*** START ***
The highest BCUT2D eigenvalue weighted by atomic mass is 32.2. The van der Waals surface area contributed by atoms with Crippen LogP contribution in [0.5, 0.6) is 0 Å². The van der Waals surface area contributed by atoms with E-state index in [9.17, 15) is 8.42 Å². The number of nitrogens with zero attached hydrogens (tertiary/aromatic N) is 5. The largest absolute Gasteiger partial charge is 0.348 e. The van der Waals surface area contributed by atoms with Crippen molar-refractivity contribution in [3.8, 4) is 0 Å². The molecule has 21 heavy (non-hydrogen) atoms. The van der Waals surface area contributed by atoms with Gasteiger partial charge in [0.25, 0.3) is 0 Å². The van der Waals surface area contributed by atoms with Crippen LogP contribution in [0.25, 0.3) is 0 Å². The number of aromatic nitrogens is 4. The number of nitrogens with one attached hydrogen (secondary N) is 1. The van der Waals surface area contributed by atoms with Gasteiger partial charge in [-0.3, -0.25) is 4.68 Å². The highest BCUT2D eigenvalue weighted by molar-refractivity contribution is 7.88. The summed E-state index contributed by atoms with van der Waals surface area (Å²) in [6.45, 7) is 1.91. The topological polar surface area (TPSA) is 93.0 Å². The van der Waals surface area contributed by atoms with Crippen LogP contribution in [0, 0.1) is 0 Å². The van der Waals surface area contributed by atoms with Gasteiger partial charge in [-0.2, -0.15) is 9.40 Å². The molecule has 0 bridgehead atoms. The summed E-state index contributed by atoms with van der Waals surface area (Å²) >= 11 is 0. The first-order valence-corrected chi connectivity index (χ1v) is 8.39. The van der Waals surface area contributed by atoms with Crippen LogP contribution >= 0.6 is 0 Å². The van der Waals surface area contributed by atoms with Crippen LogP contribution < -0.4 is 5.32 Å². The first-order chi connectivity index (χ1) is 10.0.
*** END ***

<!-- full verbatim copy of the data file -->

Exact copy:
The highest BCUT2D eigenvalue weighted by atomic mass is 32.2. The van der Waals surface area contributed by atoms with Crippen LogP contribution in [0.5, 0.6) is 0 Å². The van der Waals surface area contributed by atoms with E-state index in [9.17, 15) is 8.42 Å². The number of nitrogens with zero attached hydrogens (tertiary/aromatic N) is 5. The largest absolute Gasteiger partial charge is 0.348 e. The van der Waals surface area contributed by atoms with Crippen molar-refractivity contribution in [3.8, 4) is 0 Å². The molecule has 21 heavy (non-hydrogen) atoms. The van der Waals surface area contributed by atoms with Gasteiger partial charge in [0.25, 0.3) is 0 Å². The van der Waals surface area contributed by atoms with Crippen LogP contribution in [0.25, 0.3) is 0 Å². The number of aromatic nitrogens is 4. The number of nitrogens with one attached hydrogen (secondary N) is 1. The van der Waals surface area contributed by atoms with Gasteiger partial charge in [-0.3, -0.25) is 4.68 Å². The highest BCUT2D eigenvalue weighted by molar-refractivity contribution is 7.88. The summed E-state index contributed by atoms with van der Waals surface area (Å²) in [6.45, 7) is 1.91. The topological polar surface area (TPSA) is 93.0 Å². The van der Waals surface area contributed by atoms with Crippen LogP contribution in [0, 0.1) is 0 Å². The van der Waals surface area contributed by atoms with Gasteiger partial charge in [-0.2, -0.15) is 9.40 Å². The molecule has 0 bridgehead atoms. The summed E-state index contributed by atoms with van der Waals surface area (Å²) >= 11 is 0. The first-order valence-corrected chi connectivity index (χ1v) is 8.39. The van der Waals surface area contributed by atoms with Crippen LogP contribution >= 0.6 is 0 Å². The van der Waals surface area contributed by atoms with Crippen LogP contribution < -0.4 is 5.32 Å². The first-order chi connectivity index (χ1) is 10.0.